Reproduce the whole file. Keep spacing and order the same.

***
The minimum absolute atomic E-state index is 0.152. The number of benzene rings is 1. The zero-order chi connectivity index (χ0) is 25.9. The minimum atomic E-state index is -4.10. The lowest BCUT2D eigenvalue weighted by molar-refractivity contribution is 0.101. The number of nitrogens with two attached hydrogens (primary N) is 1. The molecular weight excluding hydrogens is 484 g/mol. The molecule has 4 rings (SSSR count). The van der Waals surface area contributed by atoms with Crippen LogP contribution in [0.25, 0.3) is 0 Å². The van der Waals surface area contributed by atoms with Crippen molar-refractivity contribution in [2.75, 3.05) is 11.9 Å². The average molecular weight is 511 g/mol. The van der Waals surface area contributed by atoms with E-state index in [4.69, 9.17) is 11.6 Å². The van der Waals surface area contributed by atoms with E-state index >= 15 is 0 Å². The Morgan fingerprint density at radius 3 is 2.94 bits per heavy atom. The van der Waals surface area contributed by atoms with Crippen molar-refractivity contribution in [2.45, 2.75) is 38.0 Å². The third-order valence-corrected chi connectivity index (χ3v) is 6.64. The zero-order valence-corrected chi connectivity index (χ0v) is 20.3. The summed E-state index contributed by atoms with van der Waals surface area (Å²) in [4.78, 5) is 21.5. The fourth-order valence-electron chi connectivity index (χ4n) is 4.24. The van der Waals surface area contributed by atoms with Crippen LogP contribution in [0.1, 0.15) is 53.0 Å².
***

The minimum absolute atomic E-state index is 0.152. The number of benzene rings is 1. The zero-order chi connectivity index (χ0) is 25.9. The minimum atomic E-state index is -4.10. The lowest BCUT2D eigenvalue weighted by molar-refractivity contribution is 0.101. The number of nitrogens with two attached hydrogens (primary N) is 1. The molecular weight excluding hydrogens is 484 g/mol. The molecule has 4 rings (SSSR count). The van der Waals surface area contributed by atoms with Crippen LogP contribution in [0.25, 0.3) is 0 Å². The van der Waals surface area contributed by atoms with Crippen molar-refractivity contribution in [2.75, 3.05) is 11.9 Å². The average molecular weight is 511 g/mol. The van der Waals surface area contributed by atoms with E-state index in [4.69, 9.17) is 11.6 Å². The van der Waals surface area contributed by atoms with E-state index >= 15 is 0 Å². The Morgan fingerprint density at radius 3 is 2.94 bits per heavy atom. The van der Waals surface area contributed by atoms with Crippen molar-refractivity contribution in [2.45, 2.75) is 38.0 Å². The third-order valence-corrected chi connectivity index (χ3v) is 6.64. The zero-order valence-corrected chi connectivity index (χ0v) is 20.3. The summed E-state index contributed by atoms with van der Waals surface area (Å²) in [4.78, 5) is 21.5. The fourth-order valence-electron chi connectivity index (χ4n) is 4.24. The van der Waals surface area contributed by atoms with Crippen LogP contribution in [0.1, 0.15) is 53.0 Å².